The School District of Philadelphia must improve transition services for students with disabilities

February 23, 2021

Dear Board of Education Members,

We are advocates and parents of current and former public school students with disabilities in the School District of Philadelphia (the “District”). We write to provide you with the transcript of a hearing that was held before Philadelphia City Council in the fall of 2020 about the provision of secondary transition services in the District, and to ask the Board to take actions to ensure that all students with disabilities receive the support and services they need, and to which they are legally entitled, to move confidently from school to adult life.

Read our letter.

As this Board recognized in its 2020 Goals and Guardrails, one of the District’s fundamental mandates is ensuring that students have the skills they need to succeed in life after high school. Success includes being prepared for higher education, being economically self-sufficient, and being able to live as independently as possible. While students with disabilities may require more planning and services to achieve these goals, success for these students is possible. Both state and federal law recognize this fact, and require Pennsylvania school districts to help students with disabilities ages 14-21 set individualized goals around postsecondary education, employment, and independent living, using age-appropriate assessments that take into account the student’s interests and skills. School districts are required to provide transition services – an individualized, coordinated set of activities designed to help the student achieve their post-school goals. State and federal law also require schools to partner with other agencies that can expand students’ opportunities, including the Office of Vocational Rehabilitation (OVR), the state agency responsible for helping people with disabilities prepare for, obtain, and maintain employment.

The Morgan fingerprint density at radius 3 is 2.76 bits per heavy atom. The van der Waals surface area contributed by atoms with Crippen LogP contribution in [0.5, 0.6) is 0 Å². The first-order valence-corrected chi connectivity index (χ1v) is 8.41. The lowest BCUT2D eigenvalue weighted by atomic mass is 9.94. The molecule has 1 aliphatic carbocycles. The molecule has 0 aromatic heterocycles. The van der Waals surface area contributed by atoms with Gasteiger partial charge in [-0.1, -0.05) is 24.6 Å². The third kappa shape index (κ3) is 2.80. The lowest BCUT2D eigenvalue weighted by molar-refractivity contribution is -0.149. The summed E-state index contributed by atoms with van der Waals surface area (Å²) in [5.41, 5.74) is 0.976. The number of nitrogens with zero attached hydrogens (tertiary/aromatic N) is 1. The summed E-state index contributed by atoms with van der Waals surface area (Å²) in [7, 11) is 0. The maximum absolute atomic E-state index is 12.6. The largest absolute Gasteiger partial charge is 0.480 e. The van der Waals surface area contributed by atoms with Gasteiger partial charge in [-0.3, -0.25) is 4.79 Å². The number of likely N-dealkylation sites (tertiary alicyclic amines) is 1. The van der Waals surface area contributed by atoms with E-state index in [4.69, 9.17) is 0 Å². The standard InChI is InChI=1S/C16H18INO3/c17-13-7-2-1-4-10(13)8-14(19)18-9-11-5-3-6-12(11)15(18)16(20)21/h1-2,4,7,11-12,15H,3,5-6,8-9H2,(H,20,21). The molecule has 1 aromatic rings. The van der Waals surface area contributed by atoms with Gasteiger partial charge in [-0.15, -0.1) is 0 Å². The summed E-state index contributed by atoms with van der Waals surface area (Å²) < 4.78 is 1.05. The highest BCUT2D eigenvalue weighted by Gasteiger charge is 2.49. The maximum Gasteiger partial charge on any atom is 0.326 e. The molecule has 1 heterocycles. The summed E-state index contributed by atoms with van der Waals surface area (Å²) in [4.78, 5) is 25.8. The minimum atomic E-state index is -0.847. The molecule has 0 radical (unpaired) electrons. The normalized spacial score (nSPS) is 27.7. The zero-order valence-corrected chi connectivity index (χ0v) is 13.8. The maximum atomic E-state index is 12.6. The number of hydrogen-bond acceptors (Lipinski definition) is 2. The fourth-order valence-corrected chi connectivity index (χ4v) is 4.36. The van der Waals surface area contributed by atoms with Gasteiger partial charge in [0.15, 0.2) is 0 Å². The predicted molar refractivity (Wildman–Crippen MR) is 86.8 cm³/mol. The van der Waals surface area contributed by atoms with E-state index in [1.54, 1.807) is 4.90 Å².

The District’s lack of appropriate transition planning and services has hampered children’s progress towards employment, continuing education, and independent living.

On October 21, 2020, the Philadelphia City Council’s Committees of Disabled and Persons with Special Needs and Education held a hearing to examine current and best practices on secondary transition services for District students. The hearing convened a broad range of stakeholders, including parents of current and former District students with disabilities, transition service providers, and District representatives, to testify about the importance of transition planning, the District’s current challenges in providing these services, and the unmet needs of District’s transition-age students. This letter summarizes the key takeaways from the hearing, which included testimony from 13 individuals over 4 hours.